Metabolism of proteins in developing leaves of oats (Avena sativa L.)

H. Klerk

Research output: Thesisinternal PhD, WU

Abstract

<p>The development of the first leaf of oats ( <em>Avena sativa</em> L.) comprises four phases. About 4 day after sowing the leaf emerges and starts to expand. Expansion is complete and maturity is reached at 7 to 9 days. Thereafter, senescence ensues, as expressed by a gradual loss of chlorophyll over the period from 12 to 37 days. Finally the leaf withers, and dies by about 37 days.<p>RNA and protein contents start to decrease before the onset of chlorophyll loss, and during the phase of senescence all three parameters decline in a coordinated manner. Since proteins are essential to the functioning of the leaf, their loss is considered to be a determining factor in the rate at which senescence proceeds. However, inhibitors of protein synthesis have been shown to block loss of protein and chlorophyll, indicating that also synthesis of proteins is required for senescence to progress. These proteins are not major proteases, nor are they likely to be membrane-associated, because membrane systems remain intact until a late stage of senescence.<p>The present study was undertaken to search for proteins that are specific to each of the developmental stages in the life of the leaf, and to determine specific properties of proteins that function particularly during the stage of senescence. Changes in the pattern of soluble proteins during leaf development were followed by using two-dimensional polyacrylamide gel electrophoresis (2D-PAGE) (Chapter 2). Phenol-soluble protein samples were separated in up to 500 spots by isoelectric focusing between pH 5 and 8 in the first dimension and 12.6% SDS slab gel electrophoresis in the second dimension. The gels were stained with silver. A number of 122 protein spots were further characterized by their presence in isolated chloroplasts. The large and the small subunits of ribulosebisphosphate carboxylase/oxigenase (Rubisco) were identified by immunoblotting.<p>Major changes occurred during the period of leaf expansion: 39 mostly low-molecular-weight polypeptides disappeared and 34 mostly high-molecular-weight spots became apparent. Of these, 16 and 13, respectively, were associated with chloroplasts. During the subsequent loss of protein and chlorophyll, indicative of senescence, the number of spots decreased gradually without new polypeptides becoming apparent, 75% of the total number being still detectable in yellow, 37 days-old leaves. About half of the disappearing spots were lost before the leaf had expanded to its final length. No polypeptides were detected that were present exclusively in the later stages of leaf development: maturity, senescence, and final collapse.<p>It was considered that such proteins might be present in amounts below the limit of detection by general protein staining, either because they are synthesized in very small amounts, or because they are subject to rapid turnover. To be able to follow the synthesis and degradation of individual proteins, while avoiding effects of leaf detachment or wounding, a method was developed to label the proteins at different stages of development of intact leaves attached to the plants (Chapter 3). The following methods were tested: growth of seedlings on <sup>35</SUP>S-sulfate-containing Knop medium, labelling with <sup>35</SUP>S-methionine by vacuum infiltration of the leaf, injection into the leaf base or into the seed near the embryo, or wiping the surface of the leaf with ethanol and subsequent incubation in the labelled solution. The first four methods were unsuitable because of insufficient uptake, preferential transport to other plant parts, too much dilution by endogenous aminoacids or radiation damage. A specific activity of 10 <sup>5</SUP>dpm / 20 μg of leaf protein, minimally necessary to obtain a distinct fluorogram of the gels, was reached only upon the treatment with ethanol. Under these conditions no more than 170 kBq of <sup>35</SUP>S-methionine was required in the uptake solution.<p>When the 4.5 cm distal parts of the first leaf were thus labelled for 12 h at different stages of development, similar amounts of label were retained in the segments, but incorporation into protein decreased from 28% in 7-days- to 3% in 27-days-old plants. Even at a late stage of senescence a great many proteins were still being synthesized. Synthesis of Rubisco and the other chloroplastassociated proteins declined more rapidly than general protein synthesis. Although Rubisco ceased to be synthesized by 13 days, it was still clearly present in 27-days-old leaves indicating that, once synthesized, the protein is very stable. During senescence two sets of relatively high -molecularweight proteins became more pronounced. In addition, three proteins with a molecular weight around 67 kDa and isoelectric points between 6.5 and 6.8 became the most prominently synthesized proteins in older leaves. Since these senescence-associated proteins were hardly visible on silver-stained patterns, they seem to be subject to rapid turnover. A functioning of these proteins in senescence could explain the requirement of protein synthesis for senescence to proceed (Chapter 4).<p>By labelling distal leaf parts of 7- and 15-days-old plants for 24 h and following the loss of label from individual protein spots, the rates of degradation of the synthesized proteins were determined over a 14-day period. Of the about 300 spots that could be distinguished, a large number turned over quickly (disappearing spots), while a smaller number was degraded very slowly (persisting spots). Thus, protein half-lifes varied from a few days to over at least a week. This pattern of <em>in vivo</em> breakdown was compared to that <em>in vitro</em> in soluble-protein extracts at pH 5.5 and 7.6, the optimal pH values of the acidic and neutral proteases, respectively. Although 75% of the proteins were degraded similarly <em>in vivo</em> and <em>in vitro</em> , substantial changes in the relative rates of degradation of the other proteins occurred under the different conditions. Notably, Rubisco was degraded very slowly <em>in vivo</em> , but rather quickly and in a different way <em>in vitro</em> at pH 5.5. As it has been found that there is no relationship between the level of protease activity and the rate of protein degradation in vivo, these results support our previous conclusion (Van der Valk and Van Loon 1988) that the proteases and their protein substrates are spatially separated <em>in vivo</em> . Whereas rapidly turning-over cytoplasmic proteins might be imported into the vacuole for degradation, long-lived chloroplastic proteins, such as Rubisco, are likely to be degraded by proteases within the organelle.<p>To investigate in how far the changes observed in attached leaves also occur upon detachment, distal leaf segments were incubated vertically with their bases in water. Senescence of detached leaves in light did not differ significantly from senescence in attached leaves. In darkness, protein was lost at a higher rate, but several proteins showed relative increases. Notably, proteins previously characterized as high-molecular-weight and senescence-associated proteins increased in amount. Additional changes associated with incubation in light or darkness were not related to senescence. The cytokinin benzyladenine delayed and abscisic acid accelerated the changes compared to water. Besides changes previously identified in leaves senescing on the plant, detached leaves showed alterations that reflect their condition of incubation rather than their developmental stage. For this reason, detached leaves are less suitable for the study of senescence than leaves attached to the plant (Chapter 6).<p>The comparison of many protein patterns was facilitated by the development of a computer program, GELSCAN, for the qualitative matching of any pair of gels. The program is written in PASCAL and makes use of a 640 kB personal computer. This program is a valuable tool for an objective analysis of 2D-PAGE patterns (Chapter 7).<p>Finally, the regulation of protein synthesis and degradation during development of the first leaf of oats is discussed (Chapter 8). No specific properties of the proteins themselves, as identified by 2D-PAGE, act as determinants of their rate of degradation. The high-molecular-weight proteins, and particularly the senescence-associated proteins, are synthesized in increasing amounts during senescence and may play a role In mechanisms governing the senescence progress.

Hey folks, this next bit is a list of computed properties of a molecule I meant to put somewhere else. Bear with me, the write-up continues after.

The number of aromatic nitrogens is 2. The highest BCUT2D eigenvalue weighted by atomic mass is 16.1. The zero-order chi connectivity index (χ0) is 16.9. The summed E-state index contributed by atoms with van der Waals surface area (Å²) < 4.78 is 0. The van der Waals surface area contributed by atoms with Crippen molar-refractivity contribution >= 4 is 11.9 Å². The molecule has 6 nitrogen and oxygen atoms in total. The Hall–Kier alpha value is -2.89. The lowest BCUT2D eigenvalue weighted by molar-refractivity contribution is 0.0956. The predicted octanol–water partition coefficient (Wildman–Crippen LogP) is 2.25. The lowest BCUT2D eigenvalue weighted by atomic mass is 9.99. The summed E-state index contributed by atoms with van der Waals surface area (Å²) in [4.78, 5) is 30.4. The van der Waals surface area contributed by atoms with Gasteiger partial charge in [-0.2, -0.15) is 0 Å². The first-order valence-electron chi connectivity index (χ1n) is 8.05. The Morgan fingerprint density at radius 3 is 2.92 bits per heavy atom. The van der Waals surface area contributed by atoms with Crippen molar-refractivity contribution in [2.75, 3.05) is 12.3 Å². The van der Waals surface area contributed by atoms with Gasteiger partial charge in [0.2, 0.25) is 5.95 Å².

Original languageEnglish
QualificationDoctor of Philosophy
Awarding Institution
Supervisors/Advisors
  • Bruinsma, J., Promotor, External person
  • van Loon, L.C., Promotor, External person
Award date12 Oct 1989
Place of PublicationS.l.
Publisher
Publication statusPublished - 1989

Keywords

  • oats
  • avena sativa
  • plant physiology
  • plant development
  • leaves
  • senescence
  • abscission
  • degeneration
  • necrosis
  • aging
  • protein metabolism